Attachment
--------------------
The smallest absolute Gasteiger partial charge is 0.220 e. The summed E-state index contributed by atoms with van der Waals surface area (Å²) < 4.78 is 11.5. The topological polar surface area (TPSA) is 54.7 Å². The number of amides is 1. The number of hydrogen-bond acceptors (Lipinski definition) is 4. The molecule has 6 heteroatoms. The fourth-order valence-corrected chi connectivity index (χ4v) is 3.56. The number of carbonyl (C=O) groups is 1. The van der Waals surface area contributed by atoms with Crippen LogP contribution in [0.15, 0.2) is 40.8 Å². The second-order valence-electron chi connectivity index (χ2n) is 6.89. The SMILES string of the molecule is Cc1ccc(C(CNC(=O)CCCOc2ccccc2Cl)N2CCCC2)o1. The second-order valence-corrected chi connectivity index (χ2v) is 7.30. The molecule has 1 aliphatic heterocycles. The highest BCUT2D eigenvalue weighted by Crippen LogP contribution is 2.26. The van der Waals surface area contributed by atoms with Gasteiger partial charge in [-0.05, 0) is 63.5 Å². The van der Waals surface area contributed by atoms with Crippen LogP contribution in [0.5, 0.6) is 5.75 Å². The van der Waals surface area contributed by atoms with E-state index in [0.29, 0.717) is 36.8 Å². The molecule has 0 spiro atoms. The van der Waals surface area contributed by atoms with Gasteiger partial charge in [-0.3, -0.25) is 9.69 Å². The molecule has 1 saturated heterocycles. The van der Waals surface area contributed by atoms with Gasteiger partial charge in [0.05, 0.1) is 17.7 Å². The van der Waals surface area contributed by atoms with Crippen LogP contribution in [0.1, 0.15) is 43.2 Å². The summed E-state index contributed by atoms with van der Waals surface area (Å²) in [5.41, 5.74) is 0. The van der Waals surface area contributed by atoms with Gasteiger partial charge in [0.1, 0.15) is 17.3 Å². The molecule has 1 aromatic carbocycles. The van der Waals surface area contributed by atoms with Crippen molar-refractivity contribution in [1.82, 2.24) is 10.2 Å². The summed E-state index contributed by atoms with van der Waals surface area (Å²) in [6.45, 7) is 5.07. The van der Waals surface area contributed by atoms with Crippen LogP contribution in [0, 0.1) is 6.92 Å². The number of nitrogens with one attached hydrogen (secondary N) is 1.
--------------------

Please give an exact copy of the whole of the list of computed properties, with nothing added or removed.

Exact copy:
The smallest absolute Gasteiger partial charge is 0.220 e. The summed E-state index contributed by atoms with van der Waals surface area (Å²) < 4.78 is 11.5. The topological polar surface area (TPSA) is 54.7 Å². The number of amides is 1. The number of hydrogen-bond acceptors (Lipinski definition) is 4. The molecule has 6 heteroatoms. The fourth-order valence-corrected chi connectivity index (χ4v) is 3.56. The number of carbonyl (C=O) groups is 1. The van der Waals surface area contributed by atoms with Crippen LogP contribution in [0.15, 0.2) is 40.8 Å². The second-order valence-electron chi connectivity index (χ2n) is 6.89. The SMILES string of the molecule is Cc1ccc(C(CNC(=O)CCCOc2ccccc2Cl)N2CCCC2)o1. The second-order valence-corrected chi connectivity index (χ2v) is 7.30. The molecule has 1 aliphatic heterocycles. The highest BCUT2D eigenvalue weighted by Crippen LogP contribution is 2.26. The van der Waals surface area contributed by atoms with Gasteiger partial charge in [-0.05, 0) is 63.5 Å². The van der Waals surface area contributed by atoms with Crippen LogP contribution in [0.5, 0.6) is 5.75 Å². The van der Waals surface area contributed by atoms with E-state index in [0.29, 0.717) is 36.8 Å². The molecule has 0 spiro atoms. The van der Waals surface area contributed by atoms with Gasteiger partial charge in [-0.3, -0.25) is 9.69 Å². The molecule has 1 saturated heterocycles. The van der Waals surface area contributed by atoms with Gasteiger partial charge in [0.05, 0.1) is 17.7 Å². The van der Waals surface area contributed by atoms with Crippen LogP contribution in [0.1, 0.15) is 43.2 Å². The summed E-state index contributed by atoms with van der Waals surface area (Å²) in [5.41, 5.74) is 0. The van der Waals surface area contributed by atoms with Gasteiger partial charge in [0.1, 0.15) is 17.3 Å². The molecule has 1 aromatic carbocycles. The van der Waals surface area contributed by atoms with Crippen molar-refractivity contribution in [1.82, 2.24) is 10.2 Å². The summed E-state index contributed by atoms with van der Waals surface area (Å²) in [6.45, 7) is 5.07. The van der Waals surface area contributed by atoms with Crippen LogP contribution in [0, 0.1) is 6.92 Å². The number of nitrogens with one attached hydrogen (secondary N) is 1.